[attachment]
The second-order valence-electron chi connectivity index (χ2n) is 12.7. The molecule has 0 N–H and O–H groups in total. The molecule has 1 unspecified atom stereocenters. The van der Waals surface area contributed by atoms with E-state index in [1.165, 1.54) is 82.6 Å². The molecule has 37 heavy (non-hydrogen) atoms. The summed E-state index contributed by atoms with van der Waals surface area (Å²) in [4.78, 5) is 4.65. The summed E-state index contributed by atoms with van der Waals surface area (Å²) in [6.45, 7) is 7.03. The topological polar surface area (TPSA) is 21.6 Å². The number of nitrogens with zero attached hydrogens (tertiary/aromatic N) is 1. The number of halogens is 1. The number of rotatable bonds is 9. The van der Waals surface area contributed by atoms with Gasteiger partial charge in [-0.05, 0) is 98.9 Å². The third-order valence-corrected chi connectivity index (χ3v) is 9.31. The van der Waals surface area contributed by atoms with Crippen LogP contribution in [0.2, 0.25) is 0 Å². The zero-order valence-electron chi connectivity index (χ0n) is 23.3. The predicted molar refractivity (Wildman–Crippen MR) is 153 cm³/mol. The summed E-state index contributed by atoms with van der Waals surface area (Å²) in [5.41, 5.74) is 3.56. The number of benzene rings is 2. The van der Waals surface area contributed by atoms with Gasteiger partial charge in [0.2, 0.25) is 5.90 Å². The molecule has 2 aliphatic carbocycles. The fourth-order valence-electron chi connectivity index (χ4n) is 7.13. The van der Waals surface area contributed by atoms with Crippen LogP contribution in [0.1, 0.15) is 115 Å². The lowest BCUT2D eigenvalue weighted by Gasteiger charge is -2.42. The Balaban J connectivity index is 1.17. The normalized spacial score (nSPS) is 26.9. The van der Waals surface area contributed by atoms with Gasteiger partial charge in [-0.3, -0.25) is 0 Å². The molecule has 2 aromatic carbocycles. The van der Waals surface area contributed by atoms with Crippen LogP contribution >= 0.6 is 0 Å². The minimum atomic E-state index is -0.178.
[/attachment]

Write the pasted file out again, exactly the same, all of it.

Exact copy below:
The second-order valence-electron chi connectivity index (χ2n) is 12.7. The molecule has 0 N–H and O–H groups in total. The molecule has 1 unspecified atom stereocenters. The van der Waals surface area contributed by atoms with E-state index in [1.165, 1.54) is 82.6 Å². The molecule has 37 heavy (non-hydrogen) atoms. The summed E-state index contributed by atoms with van der Waals surface area (Å²) in [4.78, 5) is 4.65. The summed E-state index contributed by atoms with van der Waals surface area (Å²) in [6.45, 7) is 7.03. The topological polar surface area (TPSA) is 21.6 Å². The number of nitrogens with zero attached hydrogens (tertiary/aromatic N) is 1. The number of halogens is 1. The number of rotatable bonds is 9. The van der Waals surface area contributed by atoms with Gasteiger partial charge in [-0.05, 0) is 98.9 Å². The third-order valence-corrected chi connectivity index (χ3v) is 9.31. The van der Waals surface area contributed by atoms with Crippen LogP contribution in [0.2, 0.25) is 0 Å². The zero-order valence-electron chi connectivity index (χ0n) is 23.3. The predicted molar refractivity (Wildman–Crippen MR) is 153 cm³/mol. The summed E-state index contributed by atoms with van der Waals surface area (Å²) in [5.41, 5.74) is 3.56. The number of benzene rings is 2. The van der Waals surface area contributed by atoms with Gasteiger partial charge in [0.2, 0.25) is 5.90 Å². The molecule has 2 aliphatic carbocycles. The fourth-order valence-electron chi connectivity index (χ4n) is 7.13. The van der Waals surface area contributed by atoms with Crippen LogP contribution in [0.1, 0.15) is 115 Å². The lowest BCUT2D eigenvalue weighted by Gasteiger charge is -2.42. The Balaban J connectivity index is 1.17. The normalized spacial score (nSPS) is 26.9. The van der Waals surface area contributed by atoms with Gasteiger partial charge in [-0.3, -0.25) is 0 Å². The molecule has 2 aromatic carbocycles. The van der Waals surface area contributed by atoms with Crippen LogP contribution >= 0.6 is 0 Å². The minimum atomic E-state index is -0.178.